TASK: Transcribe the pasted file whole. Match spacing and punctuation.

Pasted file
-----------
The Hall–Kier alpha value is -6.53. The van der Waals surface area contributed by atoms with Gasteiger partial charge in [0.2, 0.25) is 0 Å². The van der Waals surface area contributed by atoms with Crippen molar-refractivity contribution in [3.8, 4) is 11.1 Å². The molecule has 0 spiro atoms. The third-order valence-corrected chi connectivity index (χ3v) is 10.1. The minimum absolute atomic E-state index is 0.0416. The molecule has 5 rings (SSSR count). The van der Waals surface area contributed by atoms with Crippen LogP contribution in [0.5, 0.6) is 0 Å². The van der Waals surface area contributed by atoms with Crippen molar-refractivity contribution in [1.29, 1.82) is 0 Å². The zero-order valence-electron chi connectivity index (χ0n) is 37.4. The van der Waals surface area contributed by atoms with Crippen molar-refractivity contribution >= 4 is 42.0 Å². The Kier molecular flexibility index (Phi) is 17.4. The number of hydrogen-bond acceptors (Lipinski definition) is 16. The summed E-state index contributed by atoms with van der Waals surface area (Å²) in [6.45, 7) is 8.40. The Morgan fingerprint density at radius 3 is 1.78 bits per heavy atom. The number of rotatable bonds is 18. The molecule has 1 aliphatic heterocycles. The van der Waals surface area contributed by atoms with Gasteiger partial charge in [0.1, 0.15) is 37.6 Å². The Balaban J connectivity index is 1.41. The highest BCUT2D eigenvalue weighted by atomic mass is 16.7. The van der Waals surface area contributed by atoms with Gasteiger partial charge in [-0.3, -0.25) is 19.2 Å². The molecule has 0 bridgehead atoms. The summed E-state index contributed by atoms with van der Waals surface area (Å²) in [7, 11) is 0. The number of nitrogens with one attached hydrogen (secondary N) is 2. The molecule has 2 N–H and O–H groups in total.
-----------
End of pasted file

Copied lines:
The Hall–Kier alpha value is -6.53. The van der Waals surface area contributed by atoms with Gasteiger partial charge in [0.2, 0.25) is 0 Å². The van der Waals surface area contributed by atoms with Crippen molar-refractivity contribution in [3.8, 4) is 11.1 Å². The molecule has 0 spiro atoms. The third-order valence-corrected chi connectivity index (χ3v) is 10.1. The minimum absolute atomic E-state index is 0.0416. The molecule has 5 rings (SSSR count). The van der Waals surface area contributed by atoms with Crippen LogP contribution in [0.5, 0.6) is 0 Å². The van der Waals surface area contributed by atoms with Crippen molar-refractivity contribution in [1.29, 1.82) is 0 Å². The zero-order valence-electron chi connectivity index (χ0n) is 37.4. The van der Waals surface area contributed by atoms with Crippen molar-refractivity contribution >= 4 is 42.0 Å². The Kier molecular flexibility index (Phi) is 17.4. The number of hydrogen-bond acceptors (Lipinski definition) is 16. The summed E-state index contributed by atoms with van der Waals surface area (Å²) in [6.45, 7) is 8.40. The Morgan fingerprint density at radius 3 is 1.78 bits per heavy atom. The number of rotatable bonds is 18. The molecule has 1 aliphatic heterocycles. The van der Waals surface area contributed by atoms with Gasteiger partial charge in [0.1, 0.15) is 37.6 Å². The Balaban J connectivity index is 1.41. The highest BCUT2D eigenvalue weighted by atomic mass is 16.7. The van der Waals surface area contributed by atoms with Gasteiger partial charge in [-0.3, -0.25) is 19.2 Å². The molecule has 0 bridgehead atoms. The summed E-state index contributed by atoms with van der Waals surface area (Å²) in [7, 11) is 0. The number of nitrogens with one attached hydrogen (secondary N) is 2. The molecule has 2 N–H and O–H groups in total.